- The Washington Times - Friday, March 6, 2009

The nation’s unemployment rate soared to 8.1 percent last month, the highest in 26 years, as employers eliminated another 651,000 jobs, the Labor Department reported Friday morning.

Jobs were lost in virtually every corner of the economy, with huge declines ranging from 100,000 to 200,000 in manufacturing, construction and business services. Even the normally robust health and education sectors managed to eke out only a 26,000 job gain during the month, and once bountiful state and local government jobs all but disappeared.

The enormous job losses since November have brought the total of jobs cut during the recession to 4.4 million, with more than half of that since a severe financial crisis broke out last fall. Job losses in January and December that previously were reported in the 600,000 range were revised by the department to be even more enormous, and are now closer to 700,000.

“There’s no place to hide” from an economic storm that is the worst in a generation, said Beth Ann Bovino, senior economist at Standard & Poor’s Corp. No sector of the economy has been left untouched as the worst banking and credit crisis since the Great Depression sweeps through the economy and takes down victims.

Just about the only nugget of good news in the jobs report was that average hourly earnings held up pretty well with a 3.6 percent increase in the last year. But because of cuts in hours at manufacturers, weekly earnings were up only by 2.1 percent — about half the gains seen a year ago.

Ms. Bovino said she expects wage gains to moderate further this year as sharply rising joblessness zaps the earning power even of people who still are working.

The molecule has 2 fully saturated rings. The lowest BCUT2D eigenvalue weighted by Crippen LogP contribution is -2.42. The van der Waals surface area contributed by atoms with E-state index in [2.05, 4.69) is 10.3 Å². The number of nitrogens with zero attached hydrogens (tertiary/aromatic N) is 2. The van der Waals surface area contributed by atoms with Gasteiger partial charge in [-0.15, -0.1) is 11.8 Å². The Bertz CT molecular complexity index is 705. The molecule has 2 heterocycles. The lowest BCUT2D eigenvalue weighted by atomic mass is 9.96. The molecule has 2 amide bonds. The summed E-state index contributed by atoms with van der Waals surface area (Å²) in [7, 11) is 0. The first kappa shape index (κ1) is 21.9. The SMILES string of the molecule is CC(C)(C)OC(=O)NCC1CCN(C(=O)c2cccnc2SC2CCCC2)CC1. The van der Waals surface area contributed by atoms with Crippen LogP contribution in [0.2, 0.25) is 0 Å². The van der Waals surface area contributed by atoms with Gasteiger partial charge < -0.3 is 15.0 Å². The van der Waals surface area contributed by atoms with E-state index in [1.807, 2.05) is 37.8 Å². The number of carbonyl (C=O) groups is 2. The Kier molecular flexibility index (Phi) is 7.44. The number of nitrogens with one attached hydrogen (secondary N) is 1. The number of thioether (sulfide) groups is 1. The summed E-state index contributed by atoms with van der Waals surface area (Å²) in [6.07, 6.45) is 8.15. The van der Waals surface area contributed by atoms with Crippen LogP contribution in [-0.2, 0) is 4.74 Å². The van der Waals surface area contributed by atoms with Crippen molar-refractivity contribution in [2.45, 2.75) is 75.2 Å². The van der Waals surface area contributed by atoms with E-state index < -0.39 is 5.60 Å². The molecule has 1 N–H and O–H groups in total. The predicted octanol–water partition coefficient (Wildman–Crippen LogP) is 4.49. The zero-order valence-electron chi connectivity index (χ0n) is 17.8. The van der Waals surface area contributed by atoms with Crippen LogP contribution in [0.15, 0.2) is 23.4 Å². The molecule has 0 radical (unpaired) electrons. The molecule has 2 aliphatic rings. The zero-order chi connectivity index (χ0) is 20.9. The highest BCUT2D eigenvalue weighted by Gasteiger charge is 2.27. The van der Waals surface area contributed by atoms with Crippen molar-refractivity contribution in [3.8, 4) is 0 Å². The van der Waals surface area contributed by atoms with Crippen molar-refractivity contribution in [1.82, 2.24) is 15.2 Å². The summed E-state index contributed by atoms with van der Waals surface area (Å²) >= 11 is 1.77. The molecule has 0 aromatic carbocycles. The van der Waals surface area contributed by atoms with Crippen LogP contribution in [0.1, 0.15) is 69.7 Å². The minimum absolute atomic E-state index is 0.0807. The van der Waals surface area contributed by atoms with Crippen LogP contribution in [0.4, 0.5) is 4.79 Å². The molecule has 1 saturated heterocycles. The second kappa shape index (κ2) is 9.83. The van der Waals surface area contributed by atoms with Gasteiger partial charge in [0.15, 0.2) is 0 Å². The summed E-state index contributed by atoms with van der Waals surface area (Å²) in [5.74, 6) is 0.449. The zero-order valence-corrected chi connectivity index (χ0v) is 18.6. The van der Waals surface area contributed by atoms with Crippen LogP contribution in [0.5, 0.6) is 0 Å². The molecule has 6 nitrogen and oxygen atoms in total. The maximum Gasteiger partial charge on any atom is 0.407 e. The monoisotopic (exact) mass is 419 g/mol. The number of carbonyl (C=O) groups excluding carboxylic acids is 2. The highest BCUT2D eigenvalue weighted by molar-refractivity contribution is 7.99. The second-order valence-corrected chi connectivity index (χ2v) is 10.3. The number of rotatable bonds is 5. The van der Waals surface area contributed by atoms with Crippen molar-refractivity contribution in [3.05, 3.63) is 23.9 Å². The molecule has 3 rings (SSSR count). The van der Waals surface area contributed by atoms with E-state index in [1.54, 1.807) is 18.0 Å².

Consumers, with less income to spend and increasingly fearful about their jobs, have pulled back spending in a way not seen in decades in the United States.

U.S. consumers are the main engine of growth not only in the U.S. economy but in much of the rest of the world. They have been completely spooked by the unprecedented jump in joblessness in recent months, which has sent consumer confidence to record lows.

While every group of workers has been hit by massive layoffs, the recession has been particularly hard on the most vulnerable groups: young workers and minorities. Teenage unemployment soared to 21.6 percent last month, while the rate among Hispanics lept by 1.2 percentage points to 10.9 percent.

One reason unemployment grew so quickly last month is nearly 500,000 workers surged into the labor force looking for jobs even as employers were eliminating another 350,000 positions, according to the department’s household survey.

The total of unemployed persons in the U.S. now stands at 12.5 million, out of a labor force of 154.2 million workers.

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